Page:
Academic journal article Anglican Theological Review

A Clarification on the Filioque?

Academic journal article Anglican Theological Review

A Clarification on the Filioque?

Article excerpt

That the doctrine of the filioque and its uncanonical insertion in the Latin creed present serious obstacles to the reconciliation of churches has long been clear. It was manifest in the twelfth and the fifteenth centuries when the Orthodox people and patriarchs rejected the compromise that had been suggested by the Second Council of Lyon and the Council of Florence. It has also been clear in the modem ecumenical movement since the Orthodox churches began to take part in the Commission on Faith and Order, in the 1920s. The conversations that have taken place since the formation of the World Council of Churches in 1948, and especially since the end of Vatican Council II in 1965, have confirmed not only that the filioque presents a major problem, but also that the problem is not about to vanish. On the one hand the very life of the Orthodox churches is tied, if not directly to a denial of the Augustinian doctrine that the Spirit proceeds "from the Father and from the Son as from one principle," at least to the affirmation that the Spirit eternally originates from the Father alone. On the other hand, the Western churches and theologies generally have seen no sufficient reason to abandon the insight of St. Augustine, even if some of them are willing to remove the filioque from their official creed.

On July 6, 1982, the Joint International Commission for Theological Dialogue between the Roman Catholic Church and the Orthodox Church alluded to the problem of the filioque. Without examining the question at length, it formulated a basic consensus:

We can already say together that this Spirit, which proceeds from the Father as the sole source in the Trinity (John 15:26) and which has become the Spirit of our sonship (Rom. 8:15) since he is also the Spirit of the Son (Gal. 4:6), is communicated to us particularly in the Eucharist by this Son upon whom he reposes in time and in eternity (John 1:32).1

The reference to the eucharist evidently raises a secondary question regarding the experience of the Trinity in the sacrament. If one leaves this aside, the chief point is strictly Trinitarian. The Christian faith confesses the Father as the "sole source in the Trinity," that is, as the sole origin of the Second and the Third Persons.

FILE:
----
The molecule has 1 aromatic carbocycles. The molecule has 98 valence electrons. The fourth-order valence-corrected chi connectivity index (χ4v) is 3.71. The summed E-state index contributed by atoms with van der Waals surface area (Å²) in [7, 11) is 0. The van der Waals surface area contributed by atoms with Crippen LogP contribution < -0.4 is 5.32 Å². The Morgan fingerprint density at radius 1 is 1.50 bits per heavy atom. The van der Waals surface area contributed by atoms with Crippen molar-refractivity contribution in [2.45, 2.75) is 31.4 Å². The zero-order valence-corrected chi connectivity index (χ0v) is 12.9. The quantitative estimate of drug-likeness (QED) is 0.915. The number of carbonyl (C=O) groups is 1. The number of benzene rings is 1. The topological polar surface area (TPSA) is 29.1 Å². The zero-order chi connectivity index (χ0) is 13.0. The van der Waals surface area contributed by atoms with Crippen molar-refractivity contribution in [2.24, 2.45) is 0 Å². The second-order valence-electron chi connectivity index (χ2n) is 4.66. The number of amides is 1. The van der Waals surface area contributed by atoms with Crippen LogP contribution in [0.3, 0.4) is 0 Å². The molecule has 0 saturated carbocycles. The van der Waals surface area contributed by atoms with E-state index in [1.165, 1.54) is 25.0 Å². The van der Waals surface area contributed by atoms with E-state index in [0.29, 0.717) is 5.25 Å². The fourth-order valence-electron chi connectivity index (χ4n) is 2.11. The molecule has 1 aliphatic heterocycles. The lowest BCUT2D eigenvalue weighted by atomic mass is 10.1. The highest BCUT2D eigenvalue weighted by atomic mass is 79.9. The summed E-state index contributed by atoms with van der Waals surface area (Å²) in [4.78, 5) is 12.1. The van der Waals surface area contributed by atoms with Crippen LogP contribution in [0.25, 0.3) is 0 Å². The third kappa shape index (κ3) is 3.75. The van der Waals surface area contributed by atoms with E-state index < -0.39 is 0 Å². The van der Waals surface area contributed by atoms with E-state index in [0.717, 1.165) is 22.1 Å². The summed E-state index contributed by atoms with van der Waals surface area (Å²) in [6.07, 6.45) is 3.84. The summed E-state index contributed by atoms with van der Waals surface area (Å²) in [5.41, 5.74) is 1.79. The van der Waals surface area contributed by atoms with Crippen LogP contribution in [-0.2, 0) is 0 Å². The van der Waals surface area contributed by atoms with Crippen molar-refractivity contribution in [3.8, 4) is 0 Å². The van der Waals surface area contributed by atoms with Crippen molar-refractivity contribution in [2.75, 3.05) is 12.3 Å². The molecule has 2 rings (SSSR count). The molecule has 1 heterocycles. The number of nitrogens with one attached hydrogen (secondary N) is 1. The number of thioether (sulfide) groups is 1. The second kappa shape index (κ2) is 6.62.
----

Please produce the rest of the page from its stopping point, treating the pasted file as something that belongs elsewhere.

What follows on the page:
When Ecumenical Patriarch Bartholomew I paid a visit to Pope John Paul II in June of 1995, the pope expressed the wish, inserted in a homily, that

the traditional doctrine of the Filioque, present in the liturgical version of the Latin Credo [be clarified] in order to highlight its full harmony with what the Ecumenical Council of Constantinople of 381 confesses in its creed: the Father as the source of the whole Trinity, the one origin both of the Son and of the Holy Spirit.2

In response to this desire, the Pontifical Council for Promoting Christian Unity issued a Clarification that was printed in the daily paper of Vatican City, Osservatore Romano, on September 13, 1995, under the title, "The Greek and the Latin Traditions regarding the Procession of the Holy Spirit."3 As included in the Information Bulletin, this document is introduced by a short statement, in which one is informed that, as printed in Osservatore Romano, the text was "accompanied by three stars." The meaning of three stars in this context is not explained, although in journalistic convention it often implies that the anonymous source of the text is highly authoritative. Whatever three stars convey to the usual reader of the newspaper, however, this journalistic device has no standing in canon law.

In fact, it is not only the authorship, but also the canonical authority of the document, that are not clear. The text indeed declares: "We are presenting here the authentic doctrinal meaning of the Filioque. ... We are giving this authoritative interpretation . . . " we being the Pontifical Council. In any case, the document is intended to contribute to a theological reflection at the highest level. …

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